# Independent and Dependent Events Exercises

### Example 1

Determine whether the event is independent or dependent:

Rolling 5 on a die and flipping tails on a coin.

### Example 2

Determine whether the event is independent or dependent:

Flipping heads on a coin and then flipping tails on that same coin.

### Example 3

Determine whether the event is independent or dependent:

Drawing a king from a deck of cards and then, without replacing the king, drawing a queen from the same deck of cards.

### Example 4

Using the formal definition of independence, determine whether events *A* and *B* are independent or dependent.

Rolling two dice, with

Event *A*: Rolling 1 on the first die.

Event *B*: The dice summing to 7.

### Example 5

Using the formal definition of independence, determine whether events *A* and *B* are independent or dependent.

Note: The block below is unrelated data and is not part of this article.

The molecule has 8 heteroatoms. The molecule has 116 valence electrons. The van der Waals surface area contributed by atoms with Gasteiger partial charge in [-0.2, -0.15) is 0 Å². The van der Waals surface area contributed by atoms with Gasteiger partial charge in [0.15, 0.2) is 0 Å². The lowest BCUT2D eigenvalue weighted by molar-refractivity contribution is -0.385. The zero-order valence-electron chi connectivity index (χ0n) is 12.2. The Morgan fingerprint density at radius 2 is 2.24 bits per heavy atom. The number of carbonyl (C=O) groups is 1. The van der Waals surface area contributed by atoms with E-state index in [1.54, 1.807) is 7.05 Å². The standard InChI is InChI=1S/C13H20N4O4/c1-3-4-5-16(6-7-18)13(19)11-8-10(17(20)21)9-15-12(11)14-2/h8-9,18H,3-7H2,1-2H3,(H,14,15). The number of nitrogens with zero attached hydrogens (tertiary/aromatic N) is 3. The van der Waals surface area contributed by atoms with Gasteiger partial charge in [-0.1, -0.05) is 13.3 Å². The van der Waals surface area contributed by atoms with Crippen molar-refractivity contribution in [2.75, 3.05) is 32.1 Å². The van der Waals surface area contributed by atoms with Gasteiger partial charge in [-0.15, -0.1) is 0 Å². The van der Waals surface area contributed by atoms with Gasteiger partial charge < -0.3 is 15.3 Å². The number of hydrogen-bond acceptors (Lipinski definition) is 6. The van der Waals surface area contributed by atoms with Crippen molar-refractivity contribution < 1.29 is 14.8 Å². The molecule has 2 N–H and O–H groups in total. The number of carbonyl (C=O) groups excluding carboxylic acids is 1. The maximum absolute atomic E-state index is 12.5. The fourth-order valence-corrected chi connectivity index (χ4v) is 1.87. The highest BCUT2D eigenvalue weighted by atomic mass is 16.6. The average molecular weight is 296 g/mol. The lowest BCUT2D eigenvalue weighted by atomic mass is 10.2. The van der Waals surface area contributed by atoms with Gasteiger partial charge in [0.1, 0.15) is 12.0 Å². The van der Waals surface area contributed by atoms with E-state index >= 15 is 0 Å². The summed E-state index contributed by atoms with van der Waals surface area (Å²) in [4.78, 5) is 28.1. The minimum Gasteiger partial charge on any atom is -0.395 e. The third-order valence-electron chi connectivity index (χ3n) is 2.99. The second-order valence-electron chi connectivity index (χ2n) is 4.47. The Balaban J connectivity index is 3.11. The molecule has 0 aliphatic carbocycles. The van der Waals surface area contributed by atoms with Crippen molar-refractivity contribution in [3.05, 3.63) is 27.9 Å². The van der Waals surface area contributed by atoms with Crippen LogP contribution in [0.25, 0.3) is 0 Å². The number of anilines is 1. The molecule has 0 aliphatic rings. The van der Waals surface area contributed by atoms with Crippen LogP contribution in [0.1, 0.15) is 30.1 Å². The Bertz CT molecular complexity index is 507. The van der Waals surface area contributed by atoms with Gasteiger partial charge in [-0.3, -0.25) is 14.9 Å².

Flip three coins, with

Event *A*: The first two coins are heads.

Event *B*: There are at least two heads among the three coins.

### Example 6

Using the formal definition of independence, determine whether events *A* and *B* are independent or dependent.

Given two spinners (this sort of thing) that each have the numbers 1, 2, and 3 (in place of the colors), we spin two numbers.

Event *A*: Spinning an odd number on the first spinner.

Event *B*: The sum of the two numbers being odd.

Okay, so you ready to take this exercise for a spin? It even still has that "new problem smell"...